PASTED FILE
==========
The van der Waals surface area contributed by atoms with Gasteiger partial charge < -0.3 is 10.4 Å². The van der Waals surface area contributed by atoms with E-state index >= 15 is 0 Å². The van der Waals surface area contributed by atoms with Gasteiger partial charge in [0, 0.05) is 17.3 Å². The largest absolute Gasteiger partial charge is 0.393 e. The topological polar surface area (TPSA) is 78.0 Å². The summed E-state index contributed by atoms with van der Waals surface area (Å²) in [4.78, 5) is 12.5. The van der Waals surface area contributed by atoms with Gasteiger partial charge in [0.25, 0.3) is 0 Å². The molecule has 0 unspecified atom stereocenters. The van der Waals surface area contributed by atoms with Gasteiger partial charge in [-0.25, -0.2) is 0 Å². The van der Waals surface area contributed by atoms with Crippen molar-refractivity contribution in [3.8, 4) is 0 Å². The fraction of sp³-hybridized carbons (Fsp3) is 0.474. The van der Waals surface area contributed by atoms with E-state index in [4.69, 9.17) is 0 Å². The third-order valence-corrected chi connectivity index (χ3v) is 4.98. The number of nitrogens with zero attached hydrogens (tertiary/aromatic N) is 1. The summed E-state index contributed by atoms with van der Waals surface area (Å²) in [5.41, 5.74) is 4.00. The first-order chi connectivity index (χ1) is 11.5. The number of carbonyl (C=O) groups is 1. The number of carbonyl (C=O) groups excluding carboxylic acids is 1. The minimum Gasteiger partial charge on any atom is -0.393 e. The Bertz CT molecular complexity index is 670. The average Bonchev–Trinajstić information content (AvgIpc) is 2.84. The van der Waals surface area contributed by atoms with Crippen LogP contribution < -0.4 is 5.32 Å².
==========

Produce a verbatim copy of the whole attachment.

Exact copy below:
The van der Waals surface area contributed by atoms with Gasteiger partial charge < -0.3 is 10.4 Å². The van der Waals surface area contributed by atoms with E-state index >= 15 is 0 Å². The van der Waals surface area contributed by atoms with Gasteiger partial charge in [0, 0.05) is 17.3 Å². The largest absolute Gasteiger partial charge is 0.393 e. The topological polar surface area (TPSA) is 78.0 Å². The summed E-state index contributed by atoms with van der Waals surface area (Å²) in [4.78, 5) is 12.5. The van der Waals surface area contributed by atoms with Gasteiger partial charge in [0.25, 0.3) is 0 Å². The molecule has 0 unspecified atom stereocenters. The van der Waals surface area contributed by atoms with Gasteiger partial charge in [-0.25, -0.2) is 0 Å². The van der Waals surface area contributed by atoms with Crippen molar-refractivity contribution in [3.8, 4) is 0 Å². The fraction of sp³-hybridized carbons (Fsp3) is 0.474. The van der Waals surface area contributed by atoms with E-state index in [4.69, 9.17) is 0 Å². The third-order valence-corrected chi connectivity index (χ3v) is 4.98. The number of nitrogens with zero attached hydrogens (tertiary/aromatic N) is 1. The summed E-state index contributed by atoms with van der Waals surface area (Å²) in [5.41, 5.74) is 4.00. The first-order chi connectivity index (χ1) is 11.5. The number of carbonyl (C=O) groups is 1. The number of carbonyl (C=O) groups excluding carboxylic acids is 1. The minimum Gasteiger partial charge on any atom is -0.393 e. The Bertz CT molecular complexity index is 670. The average Bonchev–Trinajstić information content (AvgIpc) is 2.84. The van der Waals surface area contributed by atoms with Crippen LogP contribution < -0.4 is 5.32 Å².